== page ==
13 Virtual games to play in your Elementary classroom

While most educators feel burnt out this year, classroom games old and new can provide a much-needed respite for students and teachers who are exhausted from video lessons and miss social activities.

We found some easy-to-use virtual games that elementary teachers played with their students this year, and tips on how to incorporate them into their classrooms.

Gaming With Google Slides

Liz Henneberry, a third-grade teacher in Franklin, Massachusetts, turned Connect Four, Trouble, Chess, and Dames into Google Slides after noticing how much her students missed informal social events during blended learning. The latter two are adaptations of the Eric Curts templates, all of Henneberry’s templates can be used immediately in your virtual classroom. During recess, students create their copy of the game by clicking on a board game placed in the virtual lounge. Students can then share the game with their friends via Google Drive so they can play together. If students are new to sharing Google Slides, Henneberry recommends modeling the step-by-step process first.

Likewise, Robin Nahhas says her third graders love to play Multiplication Tic Tac Toe, a game she made on Google Slides so they can practice multiplication facts. Before playing, Nahhas reads instructions and a code of conduct with students, reminding them not to interfere with classmates’ games or to cancel agreements such as their gaming privileges.

She then pairs up students and places them in a Zoom breakout room. Each pair of students chooses a set of colored tiles, and when it is their turn, they roll two number dice, multiply the displayed numbers, and place the tile with the corresponding number on the virtual board. To play again, move your pieces back to the side of the board. If students need help solving a problem, they can rely on their buddies or click the Ask for Help button after their first attempt at the pencil-and-paper strategy learned in class.

Games For Boosting Creative Thinking

During the morning meeting, fifth-grade teacher Sarah Wood said she included games like scavenger hunts that the class could play together while studying at home. When it came time to play, Wood would project a word like a blanket and a matching image on a slide, and students scrambled to find the item in their house. If they find the item, they can share it on the video or type it in the chatbox.

Wood even targets the game to specific learning goals, such as B. Find objects that reinforce vocabulary or put items together with objects. At one point they were asked to find a broom, a blanket, and some heavy objects, and then they had 10 minutes to build a reading fort. During the async period, they toured their fort using Flipgrid.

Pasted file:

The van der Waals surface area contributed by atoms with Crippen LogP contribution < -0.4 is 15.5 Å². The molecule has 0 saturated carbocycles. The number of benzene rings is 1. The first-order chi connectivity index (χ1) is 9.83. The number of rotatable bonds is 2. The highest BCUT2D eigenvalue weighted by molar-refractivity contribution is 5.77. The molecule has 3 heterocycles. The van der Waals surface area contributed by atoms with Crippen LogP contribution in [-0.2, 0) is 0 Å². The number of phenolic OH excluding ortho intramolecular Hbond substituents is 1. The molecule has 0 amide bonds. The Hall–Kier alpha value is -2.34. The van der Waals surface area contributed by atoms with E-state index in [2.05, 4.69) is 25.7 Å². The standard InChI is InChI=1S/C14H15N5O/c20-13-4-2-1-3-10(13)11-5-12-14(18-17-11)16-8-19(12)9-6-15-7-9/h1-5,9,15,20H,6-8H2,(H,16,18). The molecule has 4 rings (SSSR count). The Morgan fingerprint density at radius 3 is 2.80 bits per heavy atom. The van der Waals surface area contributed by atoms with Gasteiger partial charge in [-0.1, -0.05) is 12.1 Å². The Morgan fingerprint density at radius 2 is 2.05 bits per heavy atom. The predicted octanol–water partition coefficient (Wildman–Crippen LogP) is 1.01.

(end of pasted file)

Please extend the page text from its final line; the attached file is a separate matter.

She says her students also enjoy guided drawing exercises — when students are instructed to draw something without seeing it. Wood gives things like “Draw a large ellipse with a small ellipse inside; place a triangle on the left according to an image in a picture book or instructable on the Drawing YouTube channel”, “draw the major organic product of the reaction shown“. When their students finished drawing, they turned on the cameras, put their work on the screen, and guess what they were drawing. Wood then showed the actual drawings, which caused a lot of laughter, she said.

Wood’s students also enjoy games in which they take on more active roles. Using Blackboard Collaborate for Pictionary, students take turns drawing on the whiteboard, prompted by a word generator, while students present their guesses. The next time Wood plays, she’ll be using Whiteboard instead of Blackboard Collaborate, a free virtual whiteboard. When playing Taboo, their students took turns trying to describe a word, such as crack, while being barred from using related words, such as drop or glass, while other classmates guessed. And her students are obsessed with competing with their peers, such as being the first to name a Disney movie on the popular quiz platform Kahoot.

Viral Sensations

It was initially difficult for students to interact face-to-face via Zoom during distance learning, but the viral video game Among Us, a kid-friendly crime thriller, inspired engagement and conversation in Vickiela Wright’s fifth-grade class. she says.

In the game, each student is a crew member on a spaceship and is responsible for keeping the ship running. One or more of the students are imposters tasked with killing the crew without being detected. Between rounds, students used Google Meets to guess the imposter and forge alliances to find the killer.

Wright says, “Conversation, problem-solving engagement, and teamwork are all very powerful and surprising. One student said it was the best part of her life”

Similar to Among Us, Werewolf is a reasoning game where students take on the role of villagers or werewolves. The students work together to solve the problem and kill the werewolves before they become werewolves themselves. And the wildly popular Minecraft: Education Edition can serve as a meeting place for students to socialize with their pixelated avatars, and even participate in art-based station rotations.

About the article

While most educators feel burnt out this year, classroom games old and new can provide a much-needed respite for students and teachers who are exhausted from video lessons and miss social activities. In this article, we discussed the top 13 virtual games that you can play in your elementary classroom to make teaching more interesting as well as engaging in the time of online education due to the pandemic.

Jack Marque

Digital Marketer with over 15 years of experience. Certified Digital Marketer and Educator by Google, HubSpot, and many other companies. An ex-employee @uber and @zomato

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